News

July 2015

New Synthesis Paper on Ecosystem Services and Human Health from the EU OpenNESS Project

 

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The EU OpenNESS project (operationalisation of natural capital and ecosystem services in Europe) has published a new Synthesis Paper on the theme of Ecosystem Services and Human Health, as part of the OpenNESS Ecosystem Services Reference Book.  The reference book represents an agreed basis on different topics essential to the OpenNESS project.  It is made up of individual Synthesis Papers (SPs) generated by members of the OpenNESS consortium.

The new synthesis paper on health has been prepared by the COHAB Initiative’s Executive Director, Mr, Conor Kretsch (working at the University of Nottingham) and Dr Hans Keune of the Belgian Research Institute for Nature and Forest (INBO). It outlines key issues surrounding connections between biodiversity, ecosystems services and human health which the OpenNESS members will seek to address over the course of the project.

Drawing on published, peer-reviewed literature, the paper aims to provide a European perspective on several key issues for OpenNESS. This includes exploring why health warrants individual consideration separate from other aspects of human well-being within ecosystem service assessments, and highlighting some of the main areas of health science, policy and practice that may be connected to biodiversity and ecosystem services.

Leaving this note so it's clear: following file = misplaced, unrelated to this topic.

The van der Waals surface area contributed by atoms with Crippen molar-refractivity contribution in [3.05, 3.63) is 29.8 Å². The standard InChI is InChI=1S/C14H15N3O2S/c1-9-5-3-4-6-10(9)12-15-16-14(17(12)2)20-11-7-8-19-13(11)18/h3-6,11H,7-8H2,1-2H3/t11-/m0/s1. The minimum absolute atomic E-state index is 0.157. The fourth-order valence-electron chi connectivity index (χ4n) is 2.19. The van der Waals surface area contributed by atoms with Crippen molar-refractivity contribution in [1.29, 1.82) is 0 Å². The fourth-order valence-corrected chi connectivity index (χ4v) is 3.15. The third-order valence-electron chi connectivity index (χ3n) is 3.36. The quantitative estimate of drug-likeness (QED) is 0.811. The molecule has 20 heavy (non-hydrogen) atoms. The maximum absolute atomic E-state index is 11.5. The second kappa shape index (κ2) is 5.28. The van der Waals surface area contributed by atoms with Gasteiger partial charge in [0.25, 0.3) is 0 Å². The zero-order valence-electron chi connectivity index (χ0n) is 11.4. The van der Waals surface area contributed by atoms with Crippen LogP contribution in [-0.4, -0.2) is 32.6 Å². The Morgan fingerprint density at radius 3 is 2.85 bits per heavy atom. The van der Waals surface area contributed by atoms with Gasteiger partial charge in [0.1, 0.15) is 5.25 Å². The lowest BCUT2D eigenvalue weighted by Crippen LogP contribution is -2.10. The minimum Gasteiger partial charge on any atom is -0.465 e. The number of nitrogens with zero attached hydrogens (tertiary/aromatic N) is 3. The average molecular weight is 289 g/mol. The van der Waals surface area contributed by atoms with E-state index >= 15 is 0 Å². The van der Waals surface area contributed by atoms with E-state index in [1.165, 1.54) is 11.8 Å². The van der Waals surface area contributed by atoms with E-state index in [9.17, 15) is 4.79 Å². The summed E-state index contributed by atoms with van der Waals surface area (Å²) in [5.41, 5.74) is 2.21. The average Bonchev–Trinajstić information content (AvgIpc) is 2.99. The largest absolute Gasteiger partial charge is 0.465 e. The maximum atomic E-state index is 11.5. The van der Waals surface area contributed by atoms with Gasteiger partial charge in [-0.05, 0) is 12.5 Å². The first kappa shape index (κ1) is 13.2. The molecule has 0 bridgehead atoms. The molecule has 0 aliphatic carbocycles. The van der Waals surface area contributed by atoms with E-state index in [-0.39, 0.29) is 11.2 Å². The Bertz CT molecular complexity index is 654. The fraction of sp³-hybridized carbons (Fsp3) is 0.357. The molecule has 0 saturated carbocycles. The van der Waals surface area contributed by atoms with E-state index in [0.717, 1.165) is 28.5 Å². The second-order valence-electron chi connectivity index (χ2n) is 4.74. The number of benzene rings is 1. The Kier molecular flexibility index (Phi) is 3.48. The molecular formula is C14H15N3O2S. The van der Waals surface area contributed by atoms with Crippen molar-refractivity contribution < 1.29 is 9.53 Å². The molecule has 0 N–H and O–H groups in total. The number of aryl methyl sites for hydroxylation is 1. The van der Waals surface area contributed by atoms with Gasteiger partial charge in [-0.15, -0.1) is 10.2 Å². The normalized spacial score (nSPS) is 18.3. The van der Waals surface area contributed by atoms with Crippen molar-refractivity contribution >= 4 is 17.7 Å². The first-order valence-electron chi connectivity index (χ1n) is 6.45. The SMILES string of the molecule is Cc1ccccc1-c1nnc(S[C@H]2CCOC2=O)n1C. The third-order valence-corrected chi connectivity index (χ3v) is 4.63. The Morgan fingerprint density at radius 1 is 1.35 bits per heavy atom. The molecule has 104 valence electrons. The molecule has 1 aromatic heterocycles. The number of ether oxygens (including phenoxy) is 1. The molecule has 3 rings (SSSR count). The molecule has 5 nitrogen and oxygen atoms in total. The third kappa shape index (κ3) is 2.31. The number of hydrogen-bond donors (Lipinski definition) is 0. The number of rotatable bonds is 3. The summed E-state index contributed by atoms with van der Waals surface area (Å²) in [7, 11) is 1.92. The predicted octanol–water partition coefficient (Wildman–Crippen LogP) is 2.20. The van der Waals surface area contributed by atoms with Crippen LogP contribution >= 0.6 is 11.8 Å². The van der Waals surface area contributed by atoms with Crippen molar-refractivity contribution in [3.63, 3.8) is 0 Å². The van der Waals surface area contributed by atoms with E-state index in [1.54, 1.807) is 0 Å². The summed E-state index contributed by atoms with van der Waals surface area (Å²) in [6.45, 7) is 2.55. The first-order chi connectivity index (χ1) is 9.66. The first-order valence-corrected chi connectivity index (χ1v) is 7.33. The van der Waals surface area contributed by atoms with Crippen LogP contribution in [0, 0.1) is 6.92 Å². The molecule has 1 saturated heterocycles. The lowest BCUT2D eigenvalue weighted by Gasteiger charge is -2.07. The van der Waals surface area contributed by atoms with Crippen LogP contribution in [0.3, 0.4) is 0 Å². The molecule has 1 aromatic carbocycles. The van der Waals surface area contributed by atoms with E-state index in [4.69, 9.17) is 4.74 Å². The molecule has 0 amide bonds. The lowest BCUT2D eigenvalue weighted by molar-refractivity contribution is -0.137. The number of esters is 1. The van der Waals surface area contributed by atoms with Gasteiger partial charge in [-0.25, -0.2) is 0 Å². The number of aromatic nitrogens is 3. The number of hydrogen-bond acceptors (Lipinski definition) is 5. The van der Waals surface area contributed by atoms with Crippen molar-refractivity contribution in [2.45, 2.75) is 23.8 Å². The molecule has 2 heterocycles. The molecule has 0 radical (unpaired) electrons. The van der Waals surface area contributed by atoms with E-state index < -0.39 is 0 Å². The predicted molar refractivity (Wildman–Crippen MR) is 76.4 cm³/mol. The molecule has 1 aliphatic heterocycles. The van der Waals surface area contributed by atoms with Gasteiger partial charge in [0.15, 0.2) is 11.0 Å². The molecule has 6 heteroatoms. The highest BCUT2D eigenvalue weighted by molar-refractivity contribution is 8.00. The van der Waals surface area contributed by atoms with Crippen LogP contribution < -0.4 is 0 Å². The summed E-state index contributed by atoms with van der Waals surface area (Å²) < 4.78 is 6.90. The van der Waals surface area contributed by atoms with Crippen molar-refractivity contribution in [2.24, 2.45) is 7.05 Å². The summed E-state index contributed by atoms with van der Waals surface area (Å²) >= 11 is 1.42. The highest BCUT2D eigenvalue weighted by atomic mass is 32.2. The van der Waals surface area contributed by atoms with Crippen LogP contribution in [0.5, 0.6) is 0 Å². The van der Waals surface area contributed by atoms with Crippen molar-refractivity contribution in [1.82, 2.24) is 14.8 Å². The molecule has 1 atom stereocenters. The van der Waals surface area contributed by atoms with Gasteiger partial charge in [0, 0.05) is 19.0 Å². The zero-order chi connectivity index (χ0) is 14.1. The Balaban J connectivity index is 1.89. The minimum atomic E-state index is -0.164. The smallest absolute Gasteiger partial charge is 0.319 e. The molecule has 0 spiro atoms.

The paper also discusses emerging science and policy issues, and offers suggestions for how concepts of ecosystems services and natural capital may be harnessed to explore issues in human health during the course of the OpenNESS project. Whilst the links between biodiversity and human health are increasingly recognised and evidenced by scientific studies (as with the recent State of Knowledge Review on biodiversity and health published by the CBD and WHO), the OpenNESS project must identify how concepts of ecosystem services and natural capital can add value to current dialogues.

Can these concepts facilitate greater mainstreaming of biodiversity into Europe's health sector? Do they actually add any specific value beyond current understandings of biodievrsity and health? If so, how? What evidence can be used? Conversely, to what degree should issues in public health be factored into biodiversity strategies and action plans?

The Synthesis Paper can be accessed in full (html and downloadable pdf) via the OpenNESS project website.

For further information on the OpenNESS project, visit the project website, or contact the project co-ordination team at SYKE, Finland .

 

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